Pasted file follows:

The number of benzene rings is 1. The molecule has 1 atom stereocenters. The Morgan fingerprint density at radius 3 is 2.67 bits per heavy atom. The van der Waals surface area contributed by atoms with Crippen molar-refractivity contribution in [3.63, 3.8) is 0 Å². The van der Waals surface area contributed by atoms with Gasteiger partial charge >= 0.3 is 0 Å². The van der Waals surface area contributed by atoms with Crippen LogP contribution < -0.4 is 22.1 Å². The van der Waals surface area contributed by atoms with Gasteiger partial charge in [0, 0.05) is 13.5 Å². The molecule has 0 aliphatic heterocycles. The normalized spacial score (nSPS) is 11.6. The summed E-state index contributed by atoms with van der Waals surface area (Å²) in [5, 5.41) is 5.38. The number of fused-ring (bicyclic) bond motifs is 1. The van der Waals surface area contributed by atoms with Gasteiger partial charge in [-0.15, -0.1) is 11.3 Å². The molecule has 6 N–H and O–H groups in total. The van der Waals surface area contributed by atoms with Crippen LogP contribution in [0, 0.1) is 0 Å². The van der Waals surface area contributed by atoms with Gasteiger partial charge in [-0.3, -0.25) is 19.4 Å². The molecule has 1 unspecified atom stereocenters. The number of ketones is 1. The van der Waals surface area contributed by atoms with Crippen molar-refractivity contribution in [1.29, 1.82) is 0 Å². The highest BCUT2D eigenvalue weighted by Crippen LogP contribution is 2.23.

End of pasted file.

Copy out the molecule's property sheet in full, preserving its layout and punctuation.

The number of benzene rings is 1. The molecule has 1 atom stereocenters. The Morgan fingerprint density at radius 3 is 2.67 bits per heavy atom. The van der Waals surface area contributed by atoms with Crippen molar-refractivity contribution in [3.63, 3.8) is 0 Å². The van der Waals surface area contributed by atoms with Gasteiger partial charge >= 0.3 is 0 Å². The van der Waals surface area contributed by atoms with Crippen LogP contribution < -0.4 is 22.1 Å². The van der Waals surface area contributed by atoms with Gasteiger partial charge in [0, 0.05) is 13.5 Å². The molecule has 0 aliphatic heterocycles. The normalized spacial score (nSPS) is 11.6. The summed E-state index contributed by atoms with van der Waals surface area (Å²) in [5, 5.41) is 5.38. The number of fused-ring (bicyclic) bond motifs is 1. The van der Waals surface area contributed by atoms with Gasteiger partial charge in [-0.15, -0.1) is 11.3 Å². The molecule has 6 N–H and O–H groups in total. The van der Waals surface area contributed by atoms with Crippen LogP contribution in [0, 0.1) is 0 Å². The van der Waals surface area contributed by atoms with Gasteiger partial charge in [-0.3, -0.25) is 19.4 Å². The molecule has 1 unspecified atom stereocenters. The number of ketones is 1. The van der Waals surface area contributed by atoms with Crippen molar-refractivity contribution in [1.29, 1.82) is 0 Å². The highest BCUT2D eigenvalue weighted by Crippen LogP contribution is 2.23.